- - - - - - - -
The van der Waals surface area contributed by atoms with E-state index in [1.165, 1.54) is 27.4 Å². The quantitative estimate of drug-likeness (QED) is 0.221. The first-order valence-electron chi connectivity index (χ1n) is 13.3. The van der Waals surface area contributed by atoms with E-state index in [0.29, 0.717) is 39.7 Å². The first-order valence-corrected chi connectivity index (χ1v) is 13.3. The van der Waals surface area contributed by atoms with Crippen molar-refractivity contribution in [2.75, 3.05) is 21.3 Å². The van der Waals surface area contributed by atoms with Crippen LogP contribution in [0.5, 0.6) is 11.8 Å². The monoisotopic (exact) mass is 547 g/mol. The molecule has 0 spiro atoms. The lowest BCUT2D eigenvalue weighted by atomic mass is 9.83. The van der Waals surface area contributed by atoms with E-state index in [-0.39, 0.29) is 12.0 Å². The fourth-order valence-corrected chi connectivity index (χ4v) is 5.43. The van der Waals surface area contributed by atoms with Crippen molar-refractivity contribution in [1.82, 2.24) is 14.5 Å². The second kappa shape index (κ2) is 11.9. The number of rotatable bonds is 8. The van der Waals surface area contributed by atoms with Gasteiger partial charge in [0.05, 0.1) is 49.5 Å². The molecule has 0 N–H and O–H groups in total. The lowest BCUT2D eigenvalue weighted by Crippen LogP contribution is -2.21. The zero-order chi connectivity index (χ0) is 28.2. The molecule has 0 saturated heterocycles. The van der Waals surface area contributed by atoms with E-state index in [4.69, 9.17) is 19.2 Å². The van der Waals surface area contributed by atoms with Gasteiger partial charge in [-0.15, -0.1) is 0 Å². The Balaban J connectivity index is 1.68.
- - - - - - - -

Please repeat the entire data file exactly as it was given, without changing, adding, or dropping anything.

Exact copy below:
The van der Waals surface area contributed by atoms with E-state index in [1.165, 1.54) is 27.4 Å². The quantitative estimate of drug-likeness (QED) is 0.221. The first-order valence-electron chi connectivity index (χ1n) is 13.3. The van der Waals surface area contributed by atoms with E-state index in [0.29, 0.717) is 39.7 Å². The first-order valence-corrected chi connectivity index (χ1v) is 13.3. The van der Waals surface area contributed by atoms with Crippen molar-refractivity contribution in [2.75, 3.05) is 21.3 Å². The van der Waals surface area contributed by atoms with Crippen LogP contribution in [0.5, 0.6) is 11.8 Å². The monoisotopic (exact) mass is 547 g/mol. The molecule has 0 spiro atoms. The lowest BCUT2D eigenvalue weighted by atomic mass is 9.83. The van der Waals surface area contributed by atoms with E-state index in [-0.39, 0.29) is 12.0 Å². The fourth-order valence-corrected chi connectivity index (χ4v) is 5.43. The van der Waals surface area contributed by atoms with Crippen molar-refractivity contribution in [1.82, 2.24) is 14.5 Å². The second kappa shape index (κ2) is 11.9. The number of rotatable bonds is 8. The van der Waals surface area contributed by atoms with Gasteiger partial charge in [0.05, 0.1) is 49.5 Å². The molecule has 0 N–H and O–H groups in total. The lowest BCUT2D eigenvalue weighted by Crippen LogP contribution is -2.21. The zero-order chi connectivity index (χ0) is 28.2. The molecule has 0 saturated heterocycles. The van der Waals surface area contributed by atoms with E-state index in [4.69, 9.17) is 19.2 Å². The van der Waals surface area contributed by atoms with Gasteiger partial charge in [-0.15, -0.1) is 0 Å². The Balaban J connectivity index is 1.68.